I had written two books, using the Benny Hill Method (brakes off at the top and wheeeee . . . (bathtub optional)) aka the Wayne's World Method (First draft! First draft! Party time! Excellent!) and then I went to a Society of Authors workshop where a proper writer told me I should have a synopsis, outline, chapter plan and character sketches in place before I wrote a word of the story itself.
So I got different coloured sheets of paper and did myself a chapter plan, a calendar (including phases of the moon) and five character biographies. I didn't do a synopsis or outline because I didn't know what they were or how they were different from each other.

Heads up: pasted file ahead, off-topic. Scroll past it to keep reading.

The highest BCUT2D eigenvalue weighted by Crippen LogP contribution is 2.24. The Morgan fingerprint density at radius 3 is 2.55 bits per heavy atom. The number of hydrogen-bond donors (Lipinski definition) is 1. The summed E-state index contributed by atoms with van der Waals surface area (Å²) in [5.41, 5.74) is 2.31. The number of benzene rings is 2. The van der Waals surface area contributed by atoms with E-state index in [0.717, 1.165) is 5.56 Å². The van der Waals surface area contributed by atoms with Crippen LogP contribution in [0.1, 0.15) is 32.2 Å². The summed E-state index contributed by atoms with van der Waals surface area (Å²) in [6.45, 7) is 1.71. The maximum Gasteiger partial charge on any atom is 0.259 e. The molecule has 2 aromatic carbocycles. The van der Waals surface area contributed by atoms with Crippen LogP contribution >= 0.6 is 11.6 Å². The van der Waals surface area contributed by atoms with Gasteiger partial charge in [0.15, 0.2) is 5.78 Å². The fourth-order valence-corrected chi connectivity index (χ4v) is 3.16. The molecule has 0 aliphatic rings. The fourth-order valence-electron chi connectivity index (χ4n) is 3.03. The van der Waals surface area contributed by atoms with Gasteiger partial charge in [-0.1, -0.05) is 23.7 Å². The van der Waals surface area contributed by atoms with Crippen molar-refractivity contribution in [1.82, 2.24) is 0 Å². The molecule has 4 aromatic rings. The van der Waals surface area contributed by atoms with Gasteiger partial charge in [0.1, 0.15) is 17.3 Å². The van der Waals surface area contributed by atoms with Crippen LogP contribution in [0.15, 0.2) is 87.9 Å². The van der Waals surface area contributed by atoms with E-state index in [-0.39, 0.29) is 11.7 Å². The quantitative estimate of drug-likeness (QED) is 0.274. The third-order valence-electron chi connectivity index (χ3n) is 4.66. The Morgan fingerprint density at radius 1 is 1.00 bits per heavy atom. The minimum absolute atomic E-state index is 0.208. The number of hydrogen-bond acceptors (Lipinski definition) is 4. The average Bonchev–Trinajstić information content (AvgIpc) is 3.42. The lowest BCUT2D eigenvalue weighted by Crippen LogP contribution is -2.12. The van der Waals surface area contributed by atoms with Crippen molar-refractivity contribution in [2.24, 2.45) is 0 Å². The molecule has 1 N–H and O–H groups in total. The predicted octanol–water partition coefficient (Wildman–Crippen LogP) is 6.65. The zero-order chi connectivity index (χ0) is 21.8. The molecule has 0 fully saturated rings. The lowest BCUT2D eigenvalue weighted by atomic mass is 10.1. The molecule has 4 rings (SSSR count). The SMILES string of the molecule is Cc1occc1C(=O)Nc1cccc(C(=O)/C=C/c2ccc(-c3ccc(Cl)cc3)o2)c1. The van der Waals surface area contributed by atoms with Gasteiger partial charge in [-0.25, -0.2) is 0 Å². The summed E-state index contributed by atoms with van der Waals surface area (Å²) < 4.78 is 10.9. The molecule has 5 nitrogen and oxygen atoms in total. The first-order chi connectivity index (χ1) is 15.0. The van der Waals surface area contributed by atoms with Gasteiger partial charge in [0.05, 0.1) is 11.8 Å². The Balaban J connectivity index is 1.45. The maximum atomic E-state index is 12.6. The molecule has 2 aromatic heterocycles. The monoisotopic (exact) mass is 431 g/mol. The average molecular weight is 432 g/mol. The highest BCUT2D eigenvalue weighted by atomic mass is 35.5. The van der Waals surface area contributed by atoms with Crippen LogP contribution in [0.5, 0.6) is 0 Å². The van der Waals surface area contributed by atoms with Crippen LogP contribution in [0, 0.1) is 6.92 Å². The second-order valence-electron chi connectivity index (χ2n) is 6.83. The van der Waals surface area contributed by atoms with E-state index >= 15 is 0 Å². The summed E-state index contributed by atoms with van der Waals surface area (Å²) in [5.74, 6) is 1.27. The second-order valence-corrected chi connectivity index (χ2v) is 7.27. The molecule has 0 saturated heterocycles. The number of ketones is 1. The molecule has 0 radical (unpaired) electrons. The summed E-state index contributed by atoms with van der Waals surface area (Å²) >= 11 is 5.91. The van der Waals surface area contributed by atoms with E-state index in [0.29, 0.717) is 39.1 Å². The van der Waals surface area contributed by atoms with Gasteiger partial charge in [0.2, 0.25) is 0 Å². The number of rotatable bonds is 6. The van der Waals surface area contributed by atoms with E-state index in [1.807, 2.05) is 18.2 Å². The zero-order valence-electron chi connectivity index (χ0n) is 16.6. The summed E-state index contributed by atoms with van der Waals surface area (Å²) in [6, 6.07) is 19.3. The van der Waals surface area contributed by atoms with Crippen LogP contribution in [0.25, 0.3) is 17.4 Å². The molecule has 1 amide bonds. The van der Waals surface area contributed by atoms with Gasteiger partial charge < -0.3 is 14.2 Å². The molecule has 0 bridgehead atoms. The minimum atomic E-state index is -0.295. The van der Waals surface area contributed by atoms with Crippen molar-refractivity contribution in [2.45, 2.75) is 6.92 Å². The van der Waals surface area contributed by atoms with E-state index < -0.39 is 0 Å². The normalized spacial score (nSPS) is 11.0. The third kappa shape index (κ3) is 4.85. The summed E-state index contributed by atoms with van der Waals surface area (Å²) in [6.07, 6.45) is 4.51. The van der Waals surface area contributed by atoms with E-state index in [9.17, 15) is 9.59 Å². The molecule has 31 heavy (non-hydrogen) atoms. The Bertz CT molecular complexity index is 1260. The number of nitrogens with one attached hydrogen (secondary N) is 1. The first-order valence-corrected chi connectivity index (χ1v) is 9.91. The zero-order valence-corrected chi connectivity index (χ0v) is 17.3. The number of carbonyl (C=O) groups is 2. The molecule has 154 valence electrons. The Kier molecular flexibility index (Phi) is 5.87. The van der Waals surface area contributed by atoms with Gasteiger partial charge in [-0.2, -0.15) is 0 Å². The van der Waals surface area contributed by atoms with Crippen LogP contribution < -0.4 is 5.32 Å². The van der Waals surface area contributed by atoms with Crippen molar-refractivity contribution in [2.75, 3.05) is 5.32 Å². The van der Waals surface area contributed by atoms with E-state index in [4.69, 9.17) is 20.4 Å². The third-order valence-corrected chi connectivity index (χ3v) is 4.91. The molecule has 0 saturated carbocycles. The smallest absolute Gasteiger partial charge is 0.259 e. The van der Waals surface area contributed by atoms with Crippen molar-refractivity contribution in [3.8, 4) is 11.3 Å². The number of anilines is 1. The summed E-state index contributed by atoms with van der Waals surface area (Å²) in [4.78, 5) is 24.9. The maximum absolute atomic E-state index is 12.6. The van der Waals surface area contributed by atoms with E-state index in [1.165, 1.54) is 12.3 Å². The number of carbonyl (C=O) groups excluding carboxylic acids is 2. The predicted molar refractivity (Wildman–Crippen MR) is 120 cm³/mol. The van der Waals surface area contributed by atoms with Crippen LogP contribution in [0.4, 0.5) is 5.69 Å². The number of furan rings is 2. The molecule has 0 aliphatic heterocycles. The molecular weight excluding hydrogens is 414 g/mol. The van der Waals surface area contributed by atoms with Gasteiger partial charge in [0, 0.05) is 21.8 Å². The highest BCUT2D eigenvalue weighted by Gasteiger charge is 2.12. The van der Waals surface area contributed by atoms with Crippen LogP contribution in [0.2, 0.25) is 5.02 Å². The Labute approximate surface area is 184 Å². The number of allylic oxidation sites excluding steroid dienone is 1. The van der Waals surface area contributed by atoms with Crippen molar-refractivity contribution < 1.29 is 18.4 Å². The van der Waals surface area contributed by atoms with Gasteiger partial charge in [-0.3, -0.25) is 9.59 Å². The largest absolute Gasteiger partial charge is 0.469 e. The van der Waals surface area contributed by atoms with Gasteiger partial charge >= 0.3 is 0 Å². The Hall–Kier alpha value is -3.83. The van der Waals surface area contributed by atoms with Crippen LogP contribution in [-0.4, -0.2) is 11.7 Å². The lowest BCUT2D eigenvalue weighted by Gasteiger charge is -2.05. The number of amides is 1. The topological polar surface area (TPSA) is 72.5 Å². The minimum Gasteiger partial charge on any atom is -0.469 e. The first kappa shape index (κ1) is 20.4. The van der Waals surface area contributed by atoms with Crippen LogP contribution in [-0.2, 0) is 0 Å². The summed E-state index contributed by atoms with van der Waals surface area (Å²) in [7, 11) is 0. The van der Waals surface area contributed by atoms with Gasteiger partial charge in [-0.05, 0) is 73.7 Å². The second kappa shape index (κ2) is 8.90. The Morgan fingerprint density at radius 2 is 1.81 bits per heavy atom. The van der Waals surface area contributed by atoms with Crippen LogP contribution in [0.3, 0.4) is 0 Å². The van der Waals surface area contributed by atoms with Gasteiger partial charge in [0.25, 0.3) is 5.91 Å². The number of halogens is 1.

Finally I started writing. Plodding along, bored and grumpy, feeling like someone who'd been told to write up the minutes after a meeting. About a third of the way in, I couldn't stand it anymore and ripped up the coloured paper. It was pretty. Like confetti.
After that, writing was interesting again and the story grew legs and ran, then grew wings and flew. As usual it didn't land where I had expected it to. But here's the thing - the first third, the bit that I had done "properly", contained no clues about the unexpected twist. I had to go back and put them in by hand. The two thirds I'd written after the day of the confetti was already stuffed with clues to the twist I hadn't seen coming.
Since then I've learned that there are just as many chaotic, weeping, white-knuckle writers are there are meticulous, orderly, seed-sowing writers. Both kinds produce books I love, both kinds are great fun at parties, and both kinds share one talent: they can ignore each other's advice like pros. Vive la difference!